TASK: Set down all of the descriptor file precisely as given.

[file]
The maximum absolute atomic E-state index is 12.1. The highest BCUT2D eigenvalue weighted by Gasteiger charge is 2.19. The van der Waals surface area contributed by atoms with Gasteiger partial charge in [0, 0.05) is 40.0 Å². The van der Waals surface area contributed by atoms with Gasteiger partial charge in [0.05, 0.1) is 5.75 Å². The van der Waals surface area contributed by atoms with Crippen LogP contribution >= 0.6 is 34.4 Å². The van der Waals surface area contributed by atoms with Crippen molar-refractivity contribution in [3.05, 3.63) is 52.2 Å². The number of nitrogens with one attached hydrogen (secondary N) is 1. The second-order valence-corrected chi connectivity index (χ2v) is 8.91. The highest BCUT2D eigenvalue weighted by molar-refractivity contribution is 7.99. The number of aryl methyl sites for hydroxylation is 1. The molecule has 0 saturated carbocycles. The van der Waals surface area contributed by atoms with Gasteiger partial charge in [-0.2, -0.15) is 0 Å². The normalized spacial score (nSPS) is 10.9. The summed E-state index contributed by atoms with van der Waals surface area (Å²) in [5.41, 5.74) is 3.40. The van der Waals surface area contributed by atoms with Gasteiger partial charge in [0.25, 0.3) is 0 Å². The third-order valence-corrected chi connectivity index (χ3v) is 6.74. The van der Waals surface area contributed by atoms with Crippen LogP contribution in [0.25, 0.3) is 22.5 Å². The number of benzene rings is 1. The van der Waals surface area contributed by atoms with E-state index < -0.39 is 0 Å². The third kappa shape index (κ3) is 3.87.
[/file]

The maximum absolute atomic E-state index is 12.1. The highest BCUT2D eigenvalue weighted by Gasteiger charge is 2.19. The van der Waals surface area contributed by atoms with Gasteiger partial charge in [0, 0.05) is 40.0 Å². The van der Waals surface area contributed by atoms with Gasteiger partial charge in [0.05, 0.1) is 5.75 Å². The van der Waals surface area contributed by atoms with Crippen LogP contribution >= 0.6 is 34.4 Å². The van der Waals surface area contributed by atoms with Crippen molar-refractivity contribution in [3.05, 3.63) is 52.2 Å². The number of nitrogens with one attached hydrogen (secondary N) is 1. The second-order valence-corrected chi connectivity index (χ2v) is 8.91. The highest BCUT2D eigenvalue weighted by molar-refractivity contribution is 7.99. The number of aryl methyl sites for hydroxylation is 1. The molecule has 0 saturated carbocycles. The van der Waals surface area contributed by atoms with Gasteiger partial charge in [-0.2, -0.15) is 0 Å². The normalized spacial score (nSPS) is 10.9. The summed E-state index contributed by atoms with van der Waals surface area (Å²) in [5.41, 5.74) is 3.40. The van der Waals surface area contributed by atoms with Gasteiger partial charge in [0.25, 0.3) is 0 Å². The third-order valence-corrected chi connectivity index (χ3v) is 6.74. The van der Waals surface area contributed by atoms with Crippen LogP contribution in [0.25, 0.3) is 22.5 Å². The number of benzene rings is 1. The van der Waals surface area contributed by atoms with E-state index < -0.39 is 0 Å². The third kappa shape index (κ3) is 3.87.